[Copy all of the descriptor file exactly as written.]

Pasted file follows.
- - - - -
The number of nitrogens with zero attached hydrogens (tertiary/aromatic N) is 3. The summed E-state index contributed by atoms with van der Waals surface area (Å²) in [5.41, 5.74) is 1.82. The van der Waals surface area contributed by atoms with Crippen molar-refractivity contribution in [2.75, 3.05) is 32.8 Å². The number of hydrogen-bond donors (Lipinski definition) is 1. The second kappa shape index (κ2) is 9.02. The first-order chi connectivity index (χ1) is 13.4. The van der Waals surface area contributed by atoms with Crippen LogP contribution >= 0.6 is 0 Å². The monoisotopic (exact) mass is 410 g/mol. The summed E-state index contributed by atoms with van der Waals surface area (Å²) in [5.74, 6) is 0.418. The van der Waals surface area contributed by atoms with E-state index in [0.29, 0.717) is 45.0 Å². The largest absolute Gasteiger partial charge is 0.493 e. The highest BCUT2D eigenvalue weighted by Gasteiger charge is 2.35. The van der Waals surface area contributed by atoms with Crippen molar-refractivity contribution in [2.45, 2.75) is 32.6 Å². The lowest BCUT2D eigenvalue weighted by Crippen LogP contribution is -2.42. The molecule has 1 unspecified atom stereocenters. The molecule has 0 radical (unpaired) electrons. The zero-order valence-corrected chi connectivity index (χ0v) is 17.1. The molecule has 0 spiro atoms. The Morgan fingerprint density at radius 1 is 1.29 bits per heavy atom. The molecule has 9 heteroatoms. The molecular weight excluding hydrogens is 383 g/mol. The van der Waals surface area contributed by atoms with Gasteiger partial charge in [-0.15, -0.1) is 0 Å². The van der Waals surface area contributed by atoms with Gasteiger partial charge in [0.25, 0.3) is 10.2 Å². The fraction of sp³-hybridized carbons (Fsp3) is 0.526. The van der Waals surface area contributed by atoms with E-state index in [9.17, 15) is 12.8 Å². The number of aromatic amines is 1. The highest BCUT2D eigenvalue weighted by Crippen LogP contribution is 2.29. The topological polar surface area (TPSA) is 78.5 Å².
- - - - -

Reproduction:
The number of nitrogens with zero attached hydrogens (tertiary/aromatic N) is 3. The summed E-state index contributed by atoms with van der Waals surface area (Å²) in [5.41, 5.74) is 1.82. The van der Waals surface area contributed by atoms with Crippen molar-refractivity contribution in [2.75, 3.05) is 32.8 Å². The number of hydrogen-bond donors (Lipinski definition) is 1. The second kappa shape index (κ2) is 9.02. The first-order chi connectivity index (χ1) is 13.4. The van der Waals surface area contributed by atoms with Crippen LogP contribution >= 0.6 is 0 Å². The monoisotopic (exact) mass is 410 g/mol. The summed E-state index contributed by atoms with van der Waals surface area (Å²) in [5.74, 6) is 0.418. The van der Waals surface area contributed by atoms with E-state index in [0.29, 0.717) is 45.0 Å². The largest absolute Gasteiger partial charge is 0.493 e. The highest BCUT2D eigenvalue weighted by Gasteiger charge is 2.35. The van der Waals surface area contributed by atoms with Crippen molar-refractivity contribution in [2.45, 2.75) is 32.6 Å². The lowest BCUT2D eigenvalue weighted by Crippen LogP contribution is -2.42. The molecule has 1 unspecified atom stereocenters. The molecule has 0 radical (unpaired) electrons. The zero-order valence-corrected chi connectivity index (χ0v) is 17.1. The molecule has 0 spiro atoms. The Morgan fingerprint density at radius 1 is 1.29 bits per heavy atom. The molecule has 9 heteroatoms. The molecular weight excluding hydrogens is 383 g/mol. The van der Waals surface area contributed by atoms with Gasteiger partial charge in [-0.15, -0.1) is 0 Å². The van der Waals surface area contributed by atoms with Gasteiger partial charge in [0.25, 0.3) is 10.2 Å². The fraction of sp³-hybridized carbons (Fsp3) is 0.526. The van der Waals surface area contributed by atoms with E-state index in [9.17, 15) is 12.8 Å². The number of aromatic amines is 1. The highest BCUT2D eigenvalue weighted by Crippen LogP contribution is 2.29. The topological polar surface area (TPSA) is 78.5 Å².